لَتَجِدَنَّ اَشَدَّ النَّاسِ عَدَاوَۃً لِّلَّذِیۡنَ اٰمَنُوا الۡیَہُوۡدَ وَ الَّذِیۡنَ اَشۡرَکُوۡا ۚ وَ لَتَجِدَنَّ اَقۡرَبَہُمۡ مَّوَدَّۃً لِّلَّذِیۡنَ اٰمَنُوا الَّذِیۡنَ قَالُوۡۤا اِنَّا نَصٰرٰی ؕ ذٰلِکَ بِاَنَّ مِنۡہُمۡ قِسِّیۡسِیۡنَ وَ رُہۡبَانًا وَّ اَنَّہُمۡ لَا یَسۡتَکۡبِرُوۡنَ ﴿۸۳﴾
۞لَتَجِدَنَّ أَشَدَّ ٱلنَّاسِ عَدَٰوَةٗ لِّلَّذِينَ ءَامَنُواْ ٱلۡيَهُودَ وَٱلَّذِينَ أَشۡرَكُواْۖ وَلَتَجِدَنَّ أَقۡرَبَهُم مَّوَدَّةٗ لِّلَّذِينَ ءَامَنُواْ ٱلَّذِينَ قَالُوٓاْ إِنَّا نَصَٰرَىٰۚ ذَٰلِكَ بِأَنَّ مِنۡهُمۡ قِسِّيسِينَ وَرُهۡبَانٗا وَأَنَّهُمۡ لَا يَسۡتَكۡبِرُونَ
785. Qissis means, the head or chief of the Christians in knowledge or science; a learned man of the Christians who has sought after and acquired great knowledge; an intelligent and learned man (Lane). (close)
786. Ruhban is the plural of Rahib which means an ascetic, a Christian monk; a religious recluse; one who devotes himself to religious services or exercises in a cell or monastery (Lane). (close)
787. This state of affairs, however, was not to last for ever. The Qur’an elsewhere warns Muslims that they were destined to suffer most grievously at the hands of Christians who would attack them from all sides (21:97). In the Hadith also there are prophecies to this effect. The verse applies only to the Christians of the Holy Prophet’s time. History bears out this inference. Najashi, the Christian King of Abyssinia, gave shelter to Muslim refugees; and Muqauqas, the Christian ruler of Egypt, sent presents to the Holy Prophet. Humility seemed to be one of the chief characteristics of the early Christians. This is evident from the different ways in which the epistles of the Holy Prophet were treated by the King of Persia, who was a heathen, and by Heraclius, Emperor of the Eastern Roman Empire, who was a Christian. The former tore the letter to pieces, while the latter received it with respect and even evinced some inclination towards Islam. (close)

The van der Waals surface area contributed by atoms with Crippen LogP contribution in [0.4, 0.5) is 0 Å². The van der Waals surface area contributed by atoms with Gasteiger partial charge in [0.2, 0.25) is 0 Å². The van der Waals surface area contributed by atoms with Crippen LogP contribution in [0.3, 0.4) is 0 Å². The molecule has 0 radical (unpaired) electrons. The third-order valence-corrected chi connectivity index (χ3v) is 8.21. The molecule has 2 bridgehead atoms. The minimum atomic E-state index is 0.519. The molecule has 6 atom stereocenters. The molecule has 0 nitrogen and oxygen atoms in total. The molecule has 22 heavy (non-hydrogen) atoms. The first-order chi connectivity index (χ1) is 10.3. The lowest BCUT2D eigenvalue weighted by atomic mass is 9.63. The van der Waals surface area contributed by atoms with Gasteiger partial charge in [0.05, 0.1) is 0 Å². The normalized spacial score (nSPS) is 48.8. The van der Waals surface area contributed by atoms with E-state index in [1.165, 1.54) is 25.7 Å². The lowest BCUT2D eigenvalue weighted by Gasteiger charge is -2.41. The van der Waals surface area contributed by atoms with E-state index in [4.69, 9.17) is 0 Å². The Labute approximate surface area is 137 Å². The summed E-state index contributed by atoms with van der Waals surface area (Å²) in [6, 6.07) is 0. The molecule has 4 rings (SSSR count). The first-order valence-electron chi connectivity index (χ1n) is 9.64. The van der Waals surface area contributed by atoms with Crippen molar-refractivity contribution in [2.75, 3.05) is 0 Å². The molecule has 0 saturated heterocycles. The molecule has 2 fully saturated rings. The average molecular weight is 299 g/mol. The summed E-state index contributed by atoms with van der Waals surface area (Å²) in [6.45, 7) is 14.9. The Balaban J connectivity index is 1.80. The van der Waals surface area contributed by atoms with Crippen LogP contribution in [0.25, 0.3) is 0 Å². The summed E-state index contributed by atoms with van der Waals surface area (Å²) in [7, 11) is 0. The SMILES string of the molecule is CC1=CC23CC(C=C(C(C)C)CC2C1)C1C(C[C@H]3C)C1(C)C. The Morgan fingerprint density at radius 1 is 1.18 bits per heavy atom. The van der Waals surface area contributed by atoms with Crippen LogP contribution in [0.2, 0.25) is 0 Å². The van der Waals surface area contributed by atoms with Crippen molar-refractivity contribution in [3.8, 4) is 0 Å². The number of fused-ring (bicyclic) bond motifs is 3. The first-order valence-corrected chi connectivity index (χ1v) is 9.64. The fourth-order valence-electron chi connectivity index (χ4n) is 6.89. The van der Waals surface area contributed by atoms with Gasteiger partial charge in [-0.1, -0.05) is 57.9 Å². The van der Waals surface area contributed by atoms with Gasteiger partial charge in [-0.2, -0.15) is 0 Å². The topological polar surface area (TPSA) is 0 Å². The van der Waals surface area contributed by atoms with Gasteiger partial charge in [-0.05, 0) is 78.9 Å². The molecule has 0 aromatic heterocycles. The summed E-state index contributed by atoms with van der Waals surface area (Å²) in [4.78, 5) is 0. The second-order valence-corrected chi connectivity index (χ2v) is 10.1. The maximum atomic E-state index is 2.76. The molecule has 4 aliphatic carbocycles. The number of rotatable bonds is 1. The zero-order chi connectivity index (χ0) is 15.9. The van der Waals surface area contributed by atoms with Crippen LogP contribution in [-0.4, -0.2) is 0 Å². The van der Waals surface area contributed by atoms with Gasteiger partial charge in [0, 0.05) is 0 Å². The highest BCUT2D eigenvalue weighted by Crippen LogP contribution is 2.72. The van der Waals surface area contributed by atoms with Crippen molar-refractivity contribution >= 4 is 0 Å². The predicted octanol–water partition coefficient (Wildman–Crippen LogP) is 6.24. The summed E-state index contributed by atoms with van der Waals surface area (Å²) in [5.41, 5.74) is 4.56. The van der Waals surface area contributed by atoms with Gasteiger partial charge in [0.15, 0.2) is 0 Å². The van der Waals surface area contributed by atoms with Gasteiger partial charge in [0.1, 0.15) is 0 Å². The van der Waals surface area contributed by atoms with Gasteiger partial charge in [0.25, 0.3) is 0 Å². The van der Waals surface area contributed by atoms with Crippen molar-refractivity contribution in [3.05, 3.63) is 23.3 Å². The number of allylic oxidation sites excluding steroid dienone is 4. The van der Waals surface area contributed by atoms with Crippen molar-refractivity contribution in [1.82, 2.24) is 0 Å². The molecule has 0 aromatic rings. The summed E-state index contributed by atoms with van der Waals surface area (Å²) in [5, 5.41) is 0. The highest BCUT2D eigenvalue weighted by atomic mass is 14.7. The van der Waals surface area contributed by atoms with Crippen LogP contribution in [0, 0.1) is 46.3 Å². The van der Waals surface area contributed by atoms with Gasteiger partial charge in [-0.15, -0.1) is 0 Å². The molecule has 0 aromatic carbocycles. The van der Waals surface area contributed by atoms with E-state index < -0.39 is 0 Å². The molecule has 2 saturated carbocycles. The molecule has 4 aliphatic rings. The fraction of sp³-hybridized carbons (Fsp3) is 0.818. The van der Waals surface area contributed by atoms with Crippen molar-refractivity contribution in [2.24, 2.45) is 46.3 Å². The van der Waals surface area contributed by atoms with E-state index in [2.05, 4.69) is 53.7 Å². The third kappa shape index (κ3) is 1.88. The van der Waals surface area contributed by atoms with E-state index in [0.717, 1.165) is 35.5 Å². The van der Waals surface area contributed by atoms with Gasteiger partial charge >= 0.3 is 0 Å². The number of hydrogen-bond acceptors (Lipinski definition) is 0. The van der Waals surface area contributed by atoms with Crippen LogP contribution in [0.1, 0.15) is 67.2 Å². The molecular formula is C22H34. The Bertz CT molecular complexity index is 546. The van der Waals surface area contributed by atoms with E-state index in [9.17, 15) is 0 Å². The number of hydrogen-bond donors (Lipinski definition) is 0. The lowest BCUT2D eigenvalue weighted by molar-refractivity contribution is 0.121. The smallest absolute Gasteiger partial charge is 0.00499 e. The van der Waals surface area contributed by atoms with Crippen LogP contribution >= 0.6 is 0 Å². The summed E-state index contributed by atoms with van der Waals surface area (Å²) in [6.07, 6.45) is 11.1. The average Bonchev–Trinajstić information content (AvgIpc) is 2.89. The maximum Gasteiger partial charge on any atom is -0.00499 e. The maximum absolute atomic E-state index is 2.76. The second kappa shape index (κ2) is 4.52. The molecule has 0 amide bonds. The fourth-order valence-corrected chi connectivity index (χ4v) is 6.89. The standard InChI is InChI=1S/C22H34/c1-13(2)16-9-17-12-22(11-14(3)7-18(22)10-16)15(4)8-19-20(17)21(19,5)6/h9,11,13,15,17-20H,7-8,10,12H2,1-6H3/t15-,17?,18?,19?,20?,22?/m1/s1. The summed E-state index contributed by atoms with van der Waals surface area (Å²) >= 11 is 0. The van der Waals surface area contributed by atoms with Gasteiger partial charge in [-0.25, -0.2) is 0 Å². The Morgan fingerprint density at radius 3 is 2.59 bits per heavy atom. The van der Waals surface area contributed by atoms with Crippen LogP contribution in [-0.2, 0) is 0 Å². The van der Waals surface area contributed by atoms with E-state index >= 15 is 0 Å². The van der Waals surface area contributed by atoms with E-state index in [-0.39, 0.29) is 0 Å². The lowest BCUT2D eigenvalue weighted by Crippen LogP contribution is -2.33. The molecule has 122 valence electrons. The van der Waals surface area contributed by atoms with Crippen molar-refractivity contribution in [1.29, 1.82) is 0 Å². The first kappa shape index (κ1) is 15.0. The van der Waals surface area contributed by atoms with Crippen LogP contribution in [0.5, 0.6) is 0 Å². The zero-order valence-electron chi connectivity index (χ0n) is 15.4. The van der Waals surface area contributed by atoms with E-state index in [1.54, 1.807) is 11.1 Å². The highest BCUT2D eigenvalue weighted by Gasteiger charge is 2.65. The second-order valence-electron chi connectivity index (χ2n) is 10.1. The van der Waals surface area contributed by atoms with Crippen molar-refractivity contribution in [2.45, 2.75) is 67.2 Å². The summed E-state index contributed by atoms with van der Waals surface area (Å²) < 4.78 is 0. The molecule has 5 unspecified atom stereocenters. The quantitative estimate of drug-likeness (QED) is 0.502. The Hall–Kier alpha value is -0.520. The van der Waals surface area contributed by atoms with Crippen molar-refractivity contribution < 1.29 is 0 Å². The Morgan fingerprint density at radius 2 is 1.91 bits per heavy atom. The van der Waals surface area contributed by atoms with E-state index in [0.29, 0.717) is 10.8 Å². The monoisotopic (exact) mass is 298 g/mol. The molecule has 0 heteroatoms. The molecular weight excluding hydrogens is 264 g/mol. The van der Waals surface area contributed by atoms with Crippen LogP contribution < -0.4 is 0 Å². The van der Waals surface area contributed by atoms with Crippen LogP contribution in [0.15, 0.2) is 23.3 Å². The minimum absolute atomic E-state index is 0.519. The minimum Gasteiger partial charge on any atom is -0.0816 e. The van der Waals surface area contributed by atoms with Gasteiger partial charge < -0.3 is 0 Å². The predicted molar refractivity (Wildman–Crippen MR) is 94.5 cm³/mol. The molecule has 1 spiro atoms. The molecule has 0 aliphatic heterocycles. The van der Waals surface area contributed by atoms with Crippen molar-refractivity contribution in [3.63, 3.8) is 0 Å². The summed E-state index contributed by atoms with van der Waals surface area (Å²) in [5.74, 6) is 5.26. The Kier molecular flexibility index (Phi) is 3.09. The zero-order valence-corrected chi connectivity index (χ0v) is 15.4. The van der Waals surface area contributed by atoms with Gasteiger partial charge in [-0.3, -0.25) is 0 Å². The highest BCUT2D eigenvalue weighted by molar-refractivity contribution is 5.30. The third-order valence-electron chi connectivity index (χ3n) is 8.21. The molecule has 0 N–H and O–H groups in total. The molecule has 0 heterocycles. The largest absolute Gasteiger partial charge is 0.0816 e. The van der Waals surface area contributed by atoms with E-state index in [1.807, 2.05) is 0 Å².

713. Important Words:
قسیسین (savants) is the plural of قسیس which is formed from قس. They say قسه i.e. he sought after or pursued it; or he sought after or pursued it leisurely or repeatedly or by degrees. The word also means, he became a قسیس which means, the head or chief of the Christians in knowledge or science, or one of their heads or chiefs; a learned man of the Christians who has sought after and acquired great knowledge; an intelligent and learned man (Lane).
رھبانا (monks) is the plural of راھب which is derived from رھب which means, he feared, or he feared with caution. راھبmeans, a fearer or a cautious fearer; a fearer of God; an ascetic, because he fears God much; a Christian devotee or monk; a religious recluse; one who devotes himself to religious services or exercises in a cell or monastery. رھبانیة means the state of a (monk), and راھب signifies excess in religious exercises and discipline and detaching oneself from mankind; monkery; asceticism (Lane).